Maya Angelou’s 90th Birthday Celebrated on Today’s Google Doodle
Today’s Google Doodle is of the phenomenal woman herself, Maya Angelou. The beautiful illustration and animated video has Dr. Angelou reading her legendary poem, interwoven with narration from other women like Alicia Keys, Laverne Cox, and America Ferrera, joined with Dr. Angelou’s son, Guy Johnson.
The doodle celebrates what would have been Dr. Angelou’s 90s birthday.
Important things to remember as we celebrate Dr. Angelou’s legacy:
- Dr. Angelou was always very politically active and participated in the Civil Rights movement, working with Martin Luther King Jr. and Malcolm X in the ’50s and ’60s. She was also good friends with James Baldwin, who helped get her first book published.
- Besides being an author and actress, some of her other jobs included being a fry cook, sex worker, nightclub dancer and performer, a coordinator for the Southern Christian Leadership Conference, and journalist in Egypt and Ghana during decolonization in Africa. She also spoke several languages.
- While Dr. Angelou never placed any real label on her sexuality, she was open about the fact that, as a sex worker, she engaged in sex with other women. In her 1996 GLAAD speech, she famously said, “I am gay. I am lesbian. I am black. I am white. I am Native American. I am Christian. I am Jew. I am Muslim.” While she was most likely talking about our shared humanity, I think we can call Dr. Angelou a longtime queer icon.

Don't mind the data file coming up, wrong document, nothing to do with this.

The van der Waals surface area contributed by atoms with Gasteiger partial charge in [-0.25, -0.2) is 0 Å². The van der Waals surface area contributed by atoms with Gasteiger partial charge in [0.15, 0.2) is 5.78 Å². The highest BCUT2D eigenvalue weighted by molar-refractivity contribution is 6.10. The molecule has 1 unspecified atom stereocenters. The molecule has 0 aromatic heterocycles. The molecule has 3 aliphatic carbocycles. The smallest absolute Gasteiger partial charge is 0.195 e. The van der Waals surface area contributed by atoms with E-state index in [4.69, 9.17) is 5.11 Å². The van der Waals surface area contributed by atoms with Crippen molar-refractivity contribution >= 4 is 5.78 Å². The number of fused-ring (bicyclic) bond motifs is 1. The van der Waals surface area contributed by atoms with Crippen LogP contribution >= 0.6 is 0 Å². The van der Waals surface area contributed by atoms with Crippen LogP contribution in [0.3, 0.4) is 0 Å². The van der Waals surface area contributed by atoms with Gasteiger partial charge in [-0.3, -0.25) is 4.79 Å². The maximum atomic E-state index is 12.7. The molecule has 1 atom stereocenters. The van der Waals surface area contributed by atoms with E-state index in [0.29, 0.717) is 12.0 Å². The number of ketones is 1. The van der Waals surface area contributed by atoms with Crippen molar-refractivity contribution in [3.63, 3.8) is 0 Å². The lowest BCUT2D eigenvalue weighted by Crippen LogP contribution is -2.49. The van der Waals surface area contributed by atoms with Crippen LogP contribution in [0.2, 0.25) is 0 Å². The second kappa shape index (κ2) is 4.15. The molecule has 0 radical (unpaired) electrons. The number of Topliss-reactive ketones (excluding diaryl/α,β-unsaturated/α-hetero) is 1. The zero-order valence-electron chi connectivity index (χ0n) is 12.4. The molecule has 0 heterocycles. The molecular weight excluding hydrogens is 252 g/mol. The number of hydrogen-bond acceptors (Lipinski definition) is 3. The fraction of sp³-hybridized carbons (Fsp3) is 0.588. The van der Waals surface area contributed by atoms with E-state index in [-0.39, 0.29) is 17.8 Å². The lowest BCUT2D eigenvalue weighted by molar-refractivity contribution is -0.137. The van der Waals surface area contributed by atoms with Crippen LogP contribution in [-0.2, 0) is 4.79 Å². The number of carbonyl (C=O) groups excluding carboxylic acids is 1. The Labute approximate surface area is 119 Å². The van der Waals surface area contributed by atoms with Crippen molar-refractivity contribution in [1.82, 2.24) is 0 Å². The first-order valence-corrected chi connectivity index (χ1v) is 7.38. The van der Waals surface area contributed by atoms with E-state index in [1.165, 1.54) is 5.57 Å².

- Those who read I Know Why The Caged Bird Sings know that Angelou was sexually assaulted at the age of seven, and that experience rendered her non-verbal for five years.
- I Know Why the Caged Bird Sings was published in 1969 when Angelou was 41-years old.
Dr. Maya Angelou was a phenomenal woman who lived a full life that, while filled with immense pain, also created a woman who could smile and laugh so broadly. Dr. Angelou wrote down her life story, not to be deified, but so that all could see that all people, regardless of their circumstances, their profession, or their disabilities, can rise.
(image: Scott Eells/Getty Images)
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